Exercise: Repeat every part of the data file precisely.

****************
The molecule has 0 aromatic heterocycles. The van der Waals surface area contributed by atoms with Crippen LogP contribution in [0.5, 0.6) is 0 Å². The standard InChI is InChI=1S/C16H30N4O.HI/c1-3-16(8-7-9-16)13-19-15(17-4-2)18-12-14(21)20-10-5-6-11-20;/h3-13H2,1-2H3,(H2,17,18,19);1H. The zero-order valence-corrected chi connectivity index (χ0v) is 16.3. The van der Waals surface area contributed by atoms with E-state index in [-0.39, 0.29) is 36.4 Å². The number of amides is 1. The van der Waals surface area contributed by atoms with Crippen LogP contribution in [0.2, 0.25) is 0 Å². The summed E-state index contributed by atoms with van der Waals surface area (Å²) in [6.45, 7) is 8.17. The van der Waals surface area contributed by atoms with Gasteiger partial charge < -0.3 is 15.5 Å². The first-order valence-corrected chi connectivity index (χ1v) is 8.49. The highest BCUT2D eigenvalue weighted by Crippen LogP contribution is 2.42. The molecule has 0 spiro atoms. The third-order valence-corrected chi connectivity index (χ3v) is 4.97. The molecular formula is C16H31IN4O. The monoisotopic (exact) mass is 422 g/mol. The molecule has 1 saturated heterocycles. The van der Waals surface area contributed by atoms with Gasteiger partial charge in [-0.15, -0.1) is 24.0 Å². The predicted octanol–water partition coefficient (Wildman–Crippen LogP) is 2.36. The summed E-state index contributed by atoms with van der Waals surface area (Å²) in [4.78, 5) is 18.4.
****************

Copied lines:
The molecule has 0 aromatic heterocycles. The van der Waals surface area contributed by atoms with Crippen LogP contribution in [0.5, 0.6) is 0 Å². The standard InChI is InChI=1S/C16H30N4O.HI/c1-3-16(8-7-9-16)13-19-15(17-4-2)18-12-14(21)20-10-5-6-11-20;/h3-13H2,1-2H3,(H2,17,18,19);1H. The zero-order valence-corrected chi connectivity index (χ0v) is 16.3. The van der Waals surface area contributed by atoms with E-state index in [-0.39, 0.29) is 36.4 Å². The number of amides is 1. The van der Waals surface area contributed by atoms with Crippen LogP contribution in [0.2, 0.25) is 0 Å². The summed E-state index contributed by atoms with van der Waals surface area (Å²) in [6.45, 7) is 8.17. The van der Waals surface area contributed by atoms with Gasteiger partial charge < -0.3 is 15.5 Å². The first-order valence-corrected chi connectivity index (χ1v) is 8.49. The highest BCUT2D eigenvalue weighted by Crippen LogP contribution is 2.42. The molecule has 0 spiro atoms. The third-order valence-corrected chi connectivity index (χ3v) is 4.97. The molecular formula is C16H31IN4O. The monoisotopic (exact) mass is 422 g/mol. The molecule has 1 saturated heterocycles. The van der Waals surface area contributed by atoms with Gasteiger partial charge in [-0.15, -0.1) is 24.0 Å². The predicted octanol–water partition coefficient (Wildman–Crippen LogP) is 2.36. The summed E-state index contributed by atoms with van der Waals surface area (Å²) in [4.78, 5) is 18.4.